TORONTO -- Ontario Premier Doug Ford says racism does exist in this country, less than 24 hours after saying that Canada doesn't have the same “systemic, deep roots” of racism as the United States.

Ford’s comments came during a sitting at Queen’s Park Wednesday, when the premier was asked by Opposition Leader Andrea Horwath about her call for the immediate collection of race-based data as it relates to COVID-19.

“Of course there’s systemic racism in Ontario, there’s systemic racism across this country,” Ford said.

“I know it exists, Mr. Speaker, what I don’t know is the hardships faced by those communities. And a lot of us in this chamber do not know the hardships within those communities, Mr. Speaker,” Ford continued.

“I do not have those lived experiences and I can empathize with them. But again Mr. Speaker, a lot of us have never lived that, we’ve never walked a mile in someone’s shoes that has faced racism. Not only just in the black community, a lot of minority communities, throughout the history of Ontario and Canada have faced racism.”

The comments are different from what the premier said Tuesday when asked about protests in cities across the U.S. sparked by the death of George Floyd, an unarmed black man, at the hands of a white police officer in Minneapolis.

“Thank God that we’re different than the United States and we don’t have the systemic, deep roots they have had for years,” Ford said at the time, a comment that has been met with sharp criticism online.

READ MORE: Ford says Canada doesn't have same 'systemic, deep roots' of racism as U.S.

Earlier that same day at the Ontario legislature, Scarborough-Guildwood MPP Mitzie Hunter and Don Valley East Ontario MPP Michael Coteau asked Ford about the state of racism in the province and what actions we’re being taken to combat discriminatory behavior.

“Right now, will you tell the people of this province that you are going to be taking concrete steps to eliminate anti-black racism and racism in all its forms in this province and restore full funding to the Anti-Racism Directorate (ARD) and the Black Youth Act,” Hunter asked.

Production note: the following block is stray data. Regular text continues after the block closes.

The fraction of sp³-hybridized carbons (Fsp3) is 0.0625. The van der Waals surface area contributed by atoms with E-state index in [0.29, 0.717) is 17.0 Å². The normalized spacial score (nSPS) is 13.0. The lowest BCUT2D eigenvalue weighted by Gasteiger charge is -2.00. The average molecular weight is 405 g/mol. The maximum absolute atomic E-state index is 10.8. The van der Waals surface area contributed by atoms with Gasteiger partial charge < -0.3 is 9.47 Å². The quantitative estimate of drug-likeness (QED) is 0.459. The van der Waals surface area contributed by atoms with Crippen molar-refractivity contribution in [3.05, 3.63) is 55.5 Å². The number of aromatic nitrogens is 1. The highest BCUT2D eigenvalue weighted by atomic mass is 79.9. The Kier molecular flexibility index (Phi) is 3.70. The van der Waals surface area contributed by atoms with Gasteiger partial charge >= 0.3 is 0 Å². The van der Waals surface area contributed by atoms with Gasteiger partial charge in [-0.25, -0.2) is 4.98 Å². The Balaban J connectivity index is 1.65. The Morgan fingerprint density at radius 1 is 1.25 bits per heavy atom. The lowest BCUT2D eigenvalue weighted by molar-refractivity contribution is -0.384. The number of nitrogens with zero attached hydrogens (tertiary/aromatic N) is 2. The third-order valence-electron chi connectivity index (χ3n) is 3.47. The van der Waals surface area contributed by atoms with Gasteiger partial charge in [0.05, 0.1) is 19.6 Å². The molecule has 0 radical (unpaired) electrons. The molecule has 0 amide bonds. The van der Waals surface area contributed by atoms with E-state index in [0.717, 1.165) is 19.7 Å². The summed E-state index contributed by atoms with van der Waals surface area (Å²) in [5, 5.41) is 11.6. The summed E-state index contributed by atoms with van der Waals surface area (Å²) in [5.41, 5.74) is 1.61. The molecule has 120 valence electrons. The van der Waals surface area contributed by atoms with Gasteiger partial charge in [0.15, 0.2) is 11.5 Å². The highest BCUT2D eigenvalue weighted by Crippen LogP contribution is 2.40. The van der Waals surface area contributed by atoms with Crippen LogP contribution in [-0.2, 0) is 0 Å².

According to the government’s website, the ARD “works to eliminate systemic racism in government policies, decisions and programs, and advance racial equity in Ontario for Black, Indigenous and racialized populations.”

Ford responded by saying that he had “zero tolerance for racism.”

“That’s why 99 per cent of us, we all get along. There’s always bad apples no matter what profession it is. But I can tell you the black community knows I have their back and I’ll always, always have their back.”

However, in an open letter to the premier released today, the liberal MPPs said the fight against systemic racism is about more than “past statements or personal good works.”

“It is about reforming and changing the ways in which our society is set up in order that Black, Indigenous and other people of colour are free to live their lives and pursue their livelihoods. As premier of the province, you need to take clear, direct and continuous action to reform the ways in which our society disadvantages Black, Indigenous and other racialized communities,” the letter reads.

“Premier, caring and condemning racism are not enough. We need concrete, determined and sustained efforts by your government to create lasting societal change.”

Leader of the Green Party of Ontario Mike Schreiner reiterated Hunter and Coteau’s points on Wednesday.

“Will the government today commit to fully funding the Anti-Racism directorate and to fully implementing all four of the commitments in the Anti-Racism Act?” Schreiner asked.

NDP MPP Gurratan Singh echoed those calls earlier today while saying that Canada and Ontario are "built upon systemic racism."

Ontario Solicitor General Sylvia Jones addressed the question and said that the government has a zero tolerance for racism while saying that there has been “zero change” to the budget of the Anti-Racism Directorate.

In a document titled “Fact Checking Ford” released on Wednesday, Coteau maintains that there has been a $2.06 million cut to the program.